Nature is most lavish in her gifts, and in order to appreciate and enjoy them, we should listen to her voice and study well her teachings, for they will surely inculcate a tone of refinement…”

(John T. C. Clark, The Amateur’s Guide and Flower Garden Directory, 1856)

Air travel has lost some of its glamour amid the recent discouraging news items. Whether it’s over one’s choice of clothing, overbooked seats, various biases, or a plethora of other bothersome inconveniences, sometimes one just can’t take the time off to travel. I miss the bygone days of being able to carry on my tote bag filled with local goodies. I fondly reminiscence about the South of France; Olive oil from Moulin à Huile d’Olive Nicolas Alziari in Nice, Niçoise Olives Moulin de la Brague, liqueur from Île Saint-Honorat, a bottle of rosé from a vineyard we stayed at in Cotignac, and Provencal miel de lavande (crémeux). Today, I just forgo what I can’t pack safely in my suitcase. When I travel, I’m always thinking about how I might apply what I just saw into ideas for the home. I document my research in in a little notebook and take photos for support. I find myself asking at times, “Could I live in this village, even if just part of the year ?” I imagine finding my dream home, throwing out the key and my iPhone, and finding eternal bliss with an old stone home in the country.

For now, I satiate my wanderlust with day-trips as they are a convenient way to step out of the ordinary. Attending the annual New York Botanical Garden Orchid Show has become an essential part of my life. The theme of the fifteenth annual Orchid Show this year was a tribute to the diversity and abundance of Thailand’s orchids. Christian Primeau, the designer (and NYBG’s Conservatory Manager) and Marc Hachadourian (the Director of Nolen Greenhouses and the curator of the Orchid collection) were the two principals responsible for creating this year’s Orchid Show.

Visitors to this year’s show were treated to more than a thousand orchids in the milieu of a classical Thai garden at the Garden’s Victorian-style Enid A. Haupt conservatory. In the Palms of the World Gallery, I fall immediately under the spell of orchids. At once I feel a rush of awe and wonder and allow myself to entertain for a fleeting moment that I'm living in the tropics. It's easy to be swept away into a fantasy surrounded by decorative elephant topiaries filled with orchids, exuberant gardens adorned with orchids, and walkways embellished with traditional Thai garden objet. I learned about Thailand’s cultivation of orchids and its renown for breeding beautiful blooms of Vanda, Dendrobium, and Paphiopedilum. With my senses stimulated I started to see colorful Thai silks flashing in mind’s eye - and in particular - the legendary Thai silks of Jim Thompson.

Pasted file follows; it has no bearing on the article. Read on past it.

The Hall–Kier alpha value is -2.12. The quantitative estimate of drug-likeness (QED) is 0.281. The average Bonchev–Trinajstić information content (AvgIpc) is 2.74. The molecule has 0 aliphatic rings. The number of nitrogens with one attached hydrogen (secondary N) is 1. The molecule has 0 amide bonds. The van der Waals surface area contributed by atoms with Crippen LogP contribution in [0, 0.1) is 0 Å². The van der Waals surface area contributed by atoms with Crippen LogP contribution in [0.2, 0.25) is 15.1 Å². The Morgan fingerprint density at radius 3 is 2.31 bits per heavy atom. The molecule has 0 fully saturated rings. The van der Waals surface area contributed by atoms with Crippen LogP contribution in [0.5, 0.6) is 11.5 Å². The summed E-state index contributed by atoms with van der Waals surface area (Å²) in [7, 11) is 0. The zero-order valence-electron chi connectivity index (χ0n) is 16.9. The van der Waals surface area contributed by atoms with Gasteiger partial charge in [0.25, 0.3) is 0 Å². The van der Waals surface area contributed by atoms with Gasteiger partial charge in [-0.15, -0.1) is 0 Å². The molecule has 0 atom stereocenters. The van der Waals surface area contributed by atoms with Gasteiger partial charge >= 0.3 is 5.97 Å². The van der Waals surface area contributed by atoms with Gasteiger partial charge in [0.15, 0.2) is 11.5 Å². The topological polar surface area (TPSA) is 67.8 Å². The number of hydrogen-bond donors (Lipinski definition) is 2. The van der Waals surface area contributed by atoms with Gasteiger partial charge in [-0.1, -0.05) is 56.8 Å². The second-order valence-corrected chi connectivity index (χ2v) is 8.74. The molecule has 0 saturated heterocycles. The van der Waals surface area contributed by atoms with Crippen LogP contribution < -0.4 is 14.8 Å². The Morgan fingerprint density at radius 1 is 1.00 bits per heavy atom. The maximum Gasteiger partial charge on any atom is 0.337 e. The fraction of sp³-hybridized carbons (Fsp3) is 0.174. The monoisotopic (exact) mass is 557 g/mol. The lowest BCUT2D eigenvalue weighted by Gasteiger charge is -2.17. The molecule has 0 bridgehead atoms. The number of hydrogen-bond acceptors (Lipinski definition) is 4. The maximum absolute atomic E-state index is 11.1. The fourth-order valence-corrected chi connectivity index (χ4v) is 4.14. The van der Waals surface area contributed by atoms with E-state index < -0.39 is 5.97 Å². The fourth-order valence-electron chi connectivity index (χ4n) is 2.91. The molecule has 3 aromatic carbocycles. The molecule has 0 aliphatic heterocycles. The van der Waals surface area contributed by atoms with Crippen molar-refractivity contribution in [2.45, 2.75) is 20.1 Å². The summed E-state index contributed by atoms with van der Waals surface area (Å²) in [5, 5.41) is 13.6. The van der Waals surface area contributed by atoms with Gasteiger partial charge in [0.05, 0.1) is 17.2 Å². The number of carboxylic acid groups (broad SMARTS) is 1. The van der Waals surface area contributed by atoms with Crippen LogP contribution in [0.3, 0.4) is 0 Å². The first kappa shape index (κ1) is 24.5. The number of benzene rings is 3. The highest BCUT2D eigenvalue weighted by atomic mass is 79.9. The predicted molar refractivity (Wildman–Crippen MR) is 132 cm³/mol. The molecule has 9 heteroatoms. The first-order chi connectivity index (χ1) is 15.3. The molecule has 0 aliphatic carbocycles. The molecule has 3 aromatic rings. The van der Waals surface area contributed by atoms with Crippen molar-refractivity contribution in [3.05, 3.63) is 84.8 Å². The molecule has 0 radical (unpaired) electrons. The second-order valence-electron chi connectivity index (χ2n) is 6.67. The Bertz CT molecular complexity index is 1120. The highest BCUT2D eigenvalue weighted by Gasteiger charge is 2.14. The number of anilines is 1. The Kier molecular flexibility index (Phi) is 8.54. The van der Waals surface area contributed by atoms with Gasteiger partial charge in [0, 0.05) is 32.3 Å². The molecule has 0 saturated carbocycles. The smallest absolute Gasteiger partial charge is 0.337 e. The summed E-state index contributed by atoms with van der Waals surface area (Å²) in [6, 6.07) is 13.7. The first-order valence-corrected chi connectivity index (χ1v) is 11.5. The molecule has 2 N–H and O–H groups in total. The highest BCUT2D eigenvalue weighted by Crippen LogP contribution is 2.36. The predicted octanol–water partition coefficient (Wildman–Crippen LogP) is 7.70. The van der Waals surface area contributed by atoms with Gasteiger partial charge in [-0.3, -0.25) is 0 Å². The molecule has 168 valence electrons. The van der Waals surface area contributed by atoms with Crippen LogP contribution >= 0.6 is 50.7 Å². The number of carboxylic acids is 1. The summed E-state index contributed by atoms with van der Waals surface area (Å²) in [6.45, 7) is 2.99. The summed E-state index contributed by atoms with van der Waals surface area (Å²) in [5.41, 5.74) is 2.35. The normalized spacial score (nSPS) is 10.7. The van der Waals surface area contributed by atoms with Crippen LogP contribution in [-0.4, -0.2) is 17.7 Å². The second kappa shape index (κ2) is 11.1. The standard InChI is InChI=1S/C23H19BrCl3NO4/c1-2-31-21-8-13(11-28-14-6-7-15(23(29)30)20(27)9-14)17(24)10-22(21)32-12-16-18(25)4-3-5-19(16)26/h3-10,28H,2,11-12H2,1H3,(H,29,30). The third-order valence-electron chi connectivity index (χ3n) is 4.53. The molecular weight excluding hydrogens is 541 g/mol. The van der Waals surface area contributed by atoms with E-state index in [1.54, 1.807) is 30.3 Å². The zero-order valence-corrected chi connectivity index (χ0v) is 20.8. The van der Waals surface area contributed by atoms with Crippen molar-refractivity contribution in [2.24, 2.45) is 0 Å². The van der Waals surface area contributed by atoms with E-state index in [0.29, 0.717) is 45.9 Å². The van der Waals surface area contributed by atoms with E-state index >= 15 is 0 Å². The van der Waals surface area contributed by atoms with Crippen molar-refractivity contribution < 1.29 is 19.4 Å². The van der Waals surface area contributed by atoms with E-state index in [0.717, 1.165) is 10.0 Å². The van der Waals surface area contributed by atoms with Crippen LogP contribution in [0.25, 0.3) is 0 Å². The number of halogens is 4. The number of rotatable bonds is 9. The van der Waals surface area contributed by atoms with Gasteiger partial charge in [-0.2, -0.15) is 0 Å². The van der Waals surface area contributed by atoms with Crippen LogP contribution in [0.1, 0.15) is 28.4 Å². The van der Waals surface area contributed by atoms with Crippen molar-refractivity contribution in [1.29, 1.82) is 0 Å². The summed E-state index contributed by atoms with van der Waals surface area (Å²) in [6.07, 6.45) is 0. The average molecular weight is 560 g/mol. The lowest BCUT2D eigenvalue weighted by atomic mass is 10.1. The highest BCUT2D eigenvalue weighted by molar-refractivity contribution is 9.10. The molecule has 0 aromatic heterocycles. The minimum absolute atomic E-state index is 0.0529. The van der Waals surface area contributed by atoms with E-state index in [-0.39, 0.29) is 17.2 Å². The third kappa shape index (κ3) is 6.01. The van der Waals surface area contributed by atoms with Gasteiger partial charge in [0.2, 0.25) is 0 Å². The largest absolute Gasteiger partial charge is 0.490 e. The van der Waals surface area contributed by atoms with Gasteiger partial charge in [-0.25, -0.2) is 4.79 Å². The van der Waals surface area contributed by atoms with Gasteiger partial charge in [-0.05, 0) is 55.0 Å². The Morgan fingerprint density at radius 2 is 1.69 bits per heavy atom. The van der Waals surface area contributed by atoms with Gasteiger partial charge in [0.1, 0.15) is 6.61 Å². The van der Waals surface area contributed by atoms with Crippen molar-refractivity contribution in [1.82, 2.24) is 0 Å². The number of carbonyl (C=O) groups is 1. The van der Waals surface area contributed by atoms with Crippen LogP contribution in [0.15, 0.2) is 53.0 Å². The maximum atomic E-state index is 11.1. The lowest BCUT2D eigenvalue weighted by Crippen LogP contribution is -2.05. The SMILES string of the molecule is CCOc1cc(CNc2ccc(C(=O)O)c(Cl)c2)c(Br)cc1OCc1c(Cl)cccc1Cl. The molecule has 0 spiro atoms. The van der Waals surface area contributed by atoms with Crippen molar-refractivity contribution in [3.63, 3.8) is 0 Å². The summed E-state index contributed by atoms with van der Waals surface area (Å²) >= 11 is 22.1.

Style is a simple way of saying complicated things

(Jean Cocteau)

Thus, I headed for New York’s Decoration and Design Building in Manhattan where I can see Jim Thompson collection at the Jerry Pair showroom. It was here I discovered the vivacious and tropical embroidered fabric named Heliconia Dreamin from their Leo de Janeiro collection. I can envision this fabric being used in so many ways, as cheerful shades in a breakfast room, a curtain in the living room offsetting the coldness of high-rise apartment living, as throw pillows on a window seat, or even a very decadent tea cosy!

If that wasn’t enough to spark an idea for an interior, I came across Designer’s Guild Christian Lacroix’s Jardin Exo’chic, Bougainvillier from their Belle Rives fabric collection- a digitally printed palm forest panorama on cotton sateen in vivid greens, blues and magenta. This fabric pleases my fondness for oversized palm leaves. The Belle Rives collection was inspired by French Rivera and its breathtaking views, with a touch of nostalgia for the glamorous film era. I could see it as the perfect fabric for an upholstered folding screen, for cushions in an enclosed porch, or for curtains in the dressing room of a pool house.

I’ve always had a weakness for hand-painted wallpaper. Along my journey searching for new ways to bring a tropical garden into the home I came across Misha’s graceful handmade wallpaper - Exotic Garden pattern from their Asia collection. I’m attracted to its beautiful green-on-green tropical garden motif of oversized palms and exotic birds. I could see this wallpaper in a foyer, a bedroom and in a dining room.

I’ve mentioned three standouts here, and they’re all beautiful, yet I do not advise on using them together. Rather each one is a jumping-off point to start an interior and bring in the rest of the scheme.

Although they have a reputation for being hard to take care of, adding living orchids into your home might be considered. Go ahead and be daring. Apparently they are no harder to care for than any other house plant. I popped into J and L Orchids in Easton, Connecticut to see what I might find. One of my favorites was a Paphiopedilum also known as Lady Slipper, which instantly reminded me of a Martin Johnson Heade painting. This flower actually brought me a new appreciation for this artist.

Even though I might not live in the tropics, I do enjoy the short time we get to enjoy indoor/outdoor living by taking the interiors outside, setting out garden furniture on front porch and the back deck, and taking house plants outside until the fall. I enjoy the rhythm of the seasons. An enclosed porch can feel like a summer home where one can easily lull oneself to sleep to the sound of chirping crickets- a place where I might take out one of my notebooks and try to decipher my notes, look at old photo albums, peruse Michelin maps, and think about where we are going away next.